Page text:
Iwate Meijo

Sake review – Iwate Meijo Sake Brewery (Iwate prefecture)

Oct. 22. 2020
by Anat Parnass

The brewery originally started brewing Sake in 1858, merging the Oikawa sake store and Yoshida sake store in 1955, to launch the Iwate Meijo Brewery. The Iwate Meijo Brewery is a small-scale brewery located in Iwate prefecture not far from the Senmaya river. In general, the sake profile coming from the Iwate region is not too distinct and tends to avoid heavy and rich flavors and aromas, and is predominantly with lighter, cleaner and purer flavors. That being said, the Iwate Prefecture is known for its delicious and rich mineral water, used for growing local rice and for brewing, which add a depth in flavor to its sakes. It’s also famous for its influential and distinguished Tōji guild, The Nambu Tōji Guild, which a third of all tōji and kurabito in japan are affiliated with. 

Here is my impression of the two sakes I tasted:

夢吹雪 YUME FUBUKI is a Junmai ginjō sake which matches the description given above about Iwate’s sakes profile which tend to be light, clean and pure. If you are looking for a good but restrained sake, a kind of sake which leaves you with no big surprises or dramas on your palate, this one will serve you perfectly. 

Yume Fubuki is a sake with a subtle fruity and floral sensation. Its ginjō characteristics are embodied in gentle banana, green-melon, and pineapple aromas, as well as hints of white flowers and rose. Its Junmai elements will reveal moderate cereal-grain aromas and flavors. Altogether, it’s a very well-balanced sake, it doesn’t overwhelm and excite your mouth sensations. It has a short and crisp finish.   

It can be paired well with white fish sashimi, or a delicate ceviche, a fluffy ricotta cheese served alongside with green-apples or chilled green-grapes, butter-based pasta sauces, good margarita pizza, fruit sorbets or a delicate cheesecake. 

Recommended drinking vessel and drinking temperatures: Wine glass, or a tulip shaped ginjō glass. Recommended to be consumed lightly chilled, allow this sake to rest in the glass for a little while outside the fridge, and it will open up and become even more pleasant in depth.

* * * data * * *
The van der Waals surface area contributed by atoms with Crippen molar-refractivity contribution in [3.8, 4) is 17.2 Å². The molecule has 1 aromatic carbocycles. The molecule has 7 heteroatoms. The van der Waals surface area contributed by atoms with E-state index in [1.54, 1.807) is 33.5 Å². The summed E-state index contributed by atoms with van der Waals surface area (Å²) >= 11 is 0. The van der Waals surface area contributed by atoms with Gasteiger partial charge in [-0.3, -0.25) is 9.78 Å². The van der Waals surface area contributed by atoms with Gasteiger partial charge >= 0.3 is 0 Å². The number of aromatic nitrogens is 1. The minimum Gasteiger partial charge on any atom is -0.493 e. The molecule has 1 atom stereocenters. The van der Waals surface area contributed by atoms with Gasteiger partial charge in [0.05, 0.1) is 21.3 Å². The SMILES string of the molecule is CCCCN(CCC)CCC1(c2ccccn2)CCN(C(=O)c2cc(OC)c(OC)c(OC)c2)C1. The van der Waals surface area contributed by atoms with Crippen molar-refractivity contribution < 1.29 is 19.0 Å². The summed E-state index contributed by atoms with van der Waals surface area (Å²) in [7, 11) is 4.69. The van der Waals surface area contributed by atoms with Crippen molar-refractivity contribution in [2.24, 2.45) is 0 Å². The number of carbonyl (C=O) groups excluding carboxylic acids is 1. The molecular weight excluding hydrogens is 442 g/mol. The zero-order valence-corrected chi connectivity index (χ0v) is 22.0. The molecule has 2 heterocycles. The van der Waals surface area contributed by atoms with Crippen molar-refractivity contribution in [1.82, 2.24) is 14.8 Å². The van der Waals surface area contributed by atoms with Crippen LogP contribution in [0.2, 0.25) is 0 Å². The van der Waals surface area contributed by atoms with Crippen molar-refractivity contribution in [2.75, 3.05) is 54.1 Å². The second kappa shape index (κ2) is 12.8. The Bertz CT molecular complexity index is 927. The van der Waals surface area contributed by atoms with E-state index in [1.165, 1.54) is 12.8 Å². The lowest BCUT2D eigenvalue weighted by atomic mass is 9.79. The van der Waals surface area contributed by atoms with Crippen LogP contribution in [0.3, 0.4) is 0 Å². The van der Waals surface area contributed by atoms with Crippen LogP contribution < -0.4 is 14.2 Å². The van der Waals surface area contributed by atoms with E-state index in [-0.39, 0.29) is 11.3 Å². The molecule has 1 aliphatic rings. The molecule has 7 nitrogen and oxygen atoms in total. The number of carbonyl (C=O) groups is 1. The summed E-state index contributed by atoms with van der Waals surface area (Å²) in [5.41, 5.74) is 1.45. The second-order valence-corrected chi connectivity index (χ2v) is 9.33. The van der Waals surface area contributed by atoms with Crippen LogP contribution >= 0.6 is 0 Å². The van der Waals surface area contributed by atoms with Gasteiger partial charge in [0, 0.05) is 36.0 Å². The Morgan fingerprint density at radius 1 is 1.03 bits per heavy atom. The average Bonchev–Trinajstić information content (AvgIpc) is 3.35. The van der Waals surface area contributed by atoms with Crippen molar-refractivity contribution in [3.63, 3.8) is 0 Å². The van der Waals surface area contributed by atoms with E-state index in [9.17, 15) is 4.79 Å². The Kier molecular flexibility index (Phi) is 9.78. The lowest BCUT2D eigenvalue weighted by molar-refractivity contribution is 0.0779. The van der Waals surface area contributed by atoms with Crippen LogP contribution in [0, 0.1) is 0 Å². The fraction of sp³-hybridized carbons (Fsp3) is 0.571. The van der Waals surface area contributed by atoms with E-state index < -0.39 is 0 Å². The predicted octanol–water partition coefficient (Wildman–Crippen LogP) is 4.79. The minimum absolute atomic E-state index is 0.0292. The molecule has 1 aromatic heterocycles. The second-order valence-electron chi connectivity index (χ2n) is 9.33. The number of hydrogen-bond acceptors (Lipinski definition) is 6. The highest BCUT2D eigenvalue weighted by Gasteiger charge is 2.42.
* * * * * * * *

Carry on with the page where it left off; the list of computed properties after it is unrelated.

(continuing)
FACTS:  

Junmai Ginjō

Alcohol content: 15.8%

Nihonshudo (SMV – Sake Meter Value) +2.5

Polishing Ratio 50%

Rice, Water, Yeast: Iwate local ingredients  

大吟醸生原酒 仙台紅屋長九郎 (Daiginjo Nama,genshu, Sendai Beniya Chokuro) Is just a fabulous daiginjo nama genshu sake! Polished down to 40% its daiginjo fruity characteristics just explode in your mouth, and yet, at the same time integrate very well with its nutty nama freshness and lively features. Its high alcohol level (17%) contributes to its long and in-depth finish. This sake reveals a wide range of flavors and aromas, while delivering a round and holistic sensation.

The intoxicating fruity aromas of banana, pineapple, green apple, with a hint of lychee and aniseed, alongside a creamy texture with hints of fresh cheese, yogurt and mozzarella, rich in umami, make it an “irresistible” kind of a sake.

The sheer pleasure in derived from drinking this sake keeps the palate intrigue and curious, wanting for more, revealing itself with great pronounced structure and an aromatic depth. Once it warms and opens up, I will dare to say it even reveals caramel and toffee notes.

Recommended drinking vessels and drinking temperatures: Wine glass or a tulip shaped special ginjō glass, however, since this sake is enriched with flavors and aromas, ceramics vessels will serve it well as well. This sake can be enjoyed in a wide range of temperatures; chilled, in room temperature, or slightly warmed. Despite the common recommendation for Namazake (raw sake) is that it should be consumed within a week (more or less) upon opening, this sake could be a good candidate for an ageing process.

Can be accompanied with smoke cheeses, blue cheeses, Camembert cheese, meet dishes, meat Carpaccio, heavy breads with honey and cream cheese, salmon row eggs with cream cheese, strong dashi dishes, dry fruits with cheese, red fish, yaki sanma (in autumn), or yaki saba, creamy pastas, pesto pasta sauce, olive oil pasta. 

FACTS:  

DaiGinjō Nama Genshu

Alcohol 17%

Nihonshudo +2

Polishing Ratio 40%

Acidity ratio 1.5

Rice type: Yamadanishiki